-This Islamic system is like a ship; sometimes you have to repair it, sometimes you have to replace the sails, sometimes you have to upgrade it. But a ship that is old and beyond repair, needs to be replaced totally. The system has to be abandoned at some point.

-Yet Islamic faith is something that we have been entrusted with, something that we have to deliver to the next generations, and ultimately to God back on the Judgement Day. Islamic faith and system are entirely two different things, the Islamic system being the ship and the faith being the goods. If the ship is beyond repair, we must transfer the goods to another ship in order for the goods to be properly delivered. Faith is all that matters; these systems, these laws are not the things that mattered. Hence I am against fundamentalists.

-I know that what I have said here will have little effects on the world. And it is quite out of topic; Egyptians are rising against a dictator which is not a fundamentalist. So I will return back to the topic.

-Mubarak, and other kinds of dictators, monarchies, and dysfunctional democracies in the Muslim world are, on the other hand, resisting change. They are still under the impressions that the Western colonialism will once again emerge, and subdue Muslim countries. They are still teaching that stability and solidarity is everything, and in order to protect that, they still think that it is necessary to suppress ideas. Well, sometimes you have to suppress ideas that are stupid and wrong, but you can't suppress ideas by force only. And you can't suppress ideas with heavy-handed methods; they're not working that way. And suppressing ideas is not at all democratic; a real democracy is a state in which every idea gets to have their chances of being expressed.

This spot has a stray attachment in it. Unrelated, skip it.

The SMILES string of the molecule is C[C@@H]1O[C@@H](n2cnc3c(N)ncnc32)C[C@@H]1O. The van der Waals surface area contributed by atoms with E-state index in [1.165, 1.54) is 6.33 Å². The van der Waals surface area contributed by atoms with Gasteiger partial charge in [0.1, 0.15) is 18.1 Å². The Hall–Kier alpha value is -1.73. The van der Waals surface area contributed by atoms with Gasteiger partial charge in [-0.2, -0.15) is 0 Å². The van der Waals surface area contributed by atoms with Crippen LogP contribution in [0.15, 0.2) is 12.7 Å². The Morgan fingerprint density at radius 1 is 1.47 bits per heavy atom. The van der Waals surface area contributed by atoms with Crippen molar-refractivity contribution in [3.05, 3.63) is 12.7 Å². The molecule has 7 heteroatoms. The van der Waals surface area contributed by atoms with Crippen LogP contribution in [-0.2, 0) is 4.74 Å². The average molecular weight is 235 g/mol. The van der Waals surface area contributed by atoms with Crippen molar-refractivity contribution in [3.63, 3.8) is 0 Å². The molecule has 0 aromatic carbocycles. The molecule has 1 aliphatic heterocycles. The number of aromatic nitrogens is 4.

-But the freedom of expressing views is only secondary to the thing that is in the heart of the whole protest; economic problems. Most people will not adhere to any ideology; they will be practical and not be interested in ideals. They will want to have a good education, good jobs, good money, and affordable prices. But this is not the case in Mubarak's regime: Rising unemployment, price hikes and widespread poverty is apparent. And despite the fact that Egypt's economy is expanding, the unemployment continues to be the norm, the income disparity continues to worsen, and the people can't taste that expanding economy's benefits. Every society can withstand this kind of situation for some time; but Egypt has reached a point when people can no longer tolerate this economic stagnation.

-Hence, I would like to conclude, that democracy is a very important thing. Liberty must be upheld. Economy must be expanded. However, the most important thing of all is that everyone must get to enjoy the benefits, lest a revolution shall happen.

-Long live Egypt. Get out, Mubarak.